“When I heard that in two weeks forms one to three could go back to school if they are vaccinated, I told my mother I wanted to go.”
Those were the words of 12-year-old Alyssa Rodulfo as she was about to get the Pfizer covid19 vaccine at the Diego Martin South Community Centre, Diego Martin on Saturday morning.
During her budget debate contribution on Friday, Education Minister Dr Nyan Gadsby-Dolly said if all goes well fully vaccinated students of forms one to three would be allowed to return to physical school in the next two weeks.
Rodulfo heard the news about the possible return to physical school for lower secondary schools in a class WhatsApp chat, and she wanted to get back out. She was also motivated to get vaccinated because her older sister wanted to take her out for sushi but she needed to be vaccinated to enter a safe zone.
Sojourner Hyles-Lewis, former national netballer, basketballer and rugby player, and member of the Defence Force carried her two children to be vaccinated at their request.
She was at a nearby supermarket when her 12-year-old daughter and 17-year-old son expressed an interest in being vaccinated. She asked the supermarket attendants about a vaccination site in the area, and they told her about the community centre.
“I got vaccinated a while ago but I was weighing the options where the children were concerned. I was sceptical so was waiting on a little more information on the effects on children. But they said they wanted it, and I will be supportive.”
She added that her daughter wanted to return to physical school, and her son wanted to return to playing basketball and he was aware he had to be vaccinated to play group sports as well as to travel abroad.
The desire expressed by those ages 12-18 reinforced the Prime Minister’s continued encouragement for children to get vaccinated.
Speaking to members of the media at the vaccination site, Dr Rowley said, “We expect that children would want to go to school. It’s a tremendous psychological pressure on the children to be home. We, as a government, as a country, we believe that we are sufficiently safe to bring out children to school as we continue to follow the health protocols.”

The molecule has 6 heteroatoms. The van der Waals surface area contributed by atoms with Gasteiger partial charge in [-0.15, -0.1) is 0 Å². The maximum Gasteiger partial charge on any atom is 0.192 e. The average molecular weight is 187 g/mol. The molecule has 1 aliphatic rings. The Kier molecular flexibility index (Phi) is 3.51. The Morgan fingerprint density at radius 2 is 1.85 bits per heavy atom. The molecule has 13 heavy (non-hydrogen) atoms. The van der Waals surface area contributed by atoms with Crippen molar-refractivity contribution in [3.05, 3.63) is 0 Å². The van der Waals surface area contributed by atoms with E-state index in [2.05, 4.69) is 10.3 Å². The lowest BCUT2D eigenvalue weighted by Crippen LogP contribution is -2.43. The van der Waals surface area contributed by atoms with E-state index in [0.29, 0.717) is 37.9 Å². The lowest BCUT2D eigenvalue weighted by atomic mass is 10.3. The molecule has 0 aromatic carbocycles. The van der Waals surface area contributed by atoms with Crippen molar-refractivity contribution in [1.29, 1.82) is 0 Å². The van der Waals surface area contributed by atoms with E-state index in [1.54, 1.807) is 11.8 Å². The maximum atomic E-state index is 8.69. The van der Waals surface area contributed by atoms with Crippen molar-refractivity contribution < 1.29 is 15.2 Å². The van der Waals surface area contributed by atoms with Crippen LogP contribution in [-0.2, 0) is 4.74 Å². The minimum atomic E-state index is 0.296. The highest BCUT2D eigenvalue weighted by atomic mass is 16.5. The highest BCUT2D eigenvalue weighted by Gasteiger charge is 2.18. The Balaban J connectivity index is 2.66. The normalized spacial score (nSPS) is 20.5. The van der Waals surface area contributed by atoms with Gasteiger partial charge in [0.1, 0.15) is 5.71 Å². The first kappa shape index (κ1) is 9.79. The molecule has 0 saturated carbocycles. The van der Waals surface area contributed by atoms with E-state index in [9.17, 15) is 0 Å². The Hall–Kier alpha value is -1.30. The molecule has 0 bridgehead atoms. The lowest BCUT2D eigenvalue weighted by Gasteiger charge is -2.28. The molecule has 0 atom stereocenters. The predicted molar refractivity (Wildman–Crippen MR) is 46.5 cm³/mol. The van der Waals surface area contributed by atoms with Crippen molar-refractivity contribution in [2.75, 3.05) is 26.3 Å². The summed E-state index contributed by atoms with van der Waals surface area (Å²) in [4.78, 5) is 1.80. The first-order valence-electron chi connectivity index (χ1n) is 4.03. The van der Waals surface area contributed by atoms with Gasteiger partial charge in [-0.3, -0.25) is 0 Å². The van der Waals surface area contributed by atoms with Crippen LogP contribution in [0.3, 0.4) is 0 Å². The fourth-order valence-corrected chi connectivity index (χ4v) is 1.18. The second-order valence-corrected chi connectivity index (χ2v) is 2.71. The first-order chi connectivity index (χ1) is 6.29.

He said the average parent did not want their children to be away from school so, as more children get vaccinated, more should be able to go to physical schools and get a better education compared to online schooling.
“Many people who are not taking part are still watching and waiting for a deeper comfort zone and we are hoping that as they see that others are doing it and benefiting from it, that they will join in.”
He said getting the vaccines was his most difficult job as Prime Minister.
“Fortunately we succeeded and now we have what is required. Come and use it, one, to save lives; two, to (stave off) serious illness; and three, to get our economy and families going again.”
He added that vaccination was a good opportunity to protect loved ones and for families to get together for Christmas. He expected that many people understood the necessity of getting vaccinated and they would go do so.
“The State, the Government, we are all operating on the science of this. What the science says, what the clinical data says, and we’re guided by the health department. And we believe that, eventually, that conversation will soak in to most people and allow us to get back to some semblance of normalcy.”
Two hours into the event, around 11 am, 59 people were vaccinated and Rowley expects there to be a similar event in Carenage in a few weeks.
Even as Rowley encouraged more people to become vaccinated for their safety, many are doing so for the convenience.
Jolyicia Joseph, a student at the University of Trinidad and Tobago, said vaccination was mandatory to attend some workshops, and felt it would be easier to go to companies for internships.
“I realise that by getting vaccinated it will be easier to live in the country and it will make more things accessible. I don’t really worry about getting covid because the pandemic hasn’t changed much for me. I live alone, I have no one to quarantine with, and I mostly went to school online anyway.”
A 59-year-old man from Diego Martin said he was getting vaccinated “because of the nudges” from the Government and similar nudges from governments around the world.
He said he was not interested in going to the gym or bars, and believed “safe zones” was a false premise because the virus was airborne so no one was be 100 per cent safe. But he needed to go to places of business and have freedom of movement so he decided to get the one-shot Johnson and Johnson vaccine.
“I am seeing that, somewhere along the line, we might need to be vaccinated to go into a government building or to the supermarket so I’m looking ahead and taking in front.”
He was not overly concerned about getting covid19 because he said he was strict about washing his hands or sanitising, wearing his mask and keeping his distance from other people in public. He believed that would be enough to keep him relatively safe and was disappointed that the those preventative measures had taken a backseat to “the fight about vaccination.”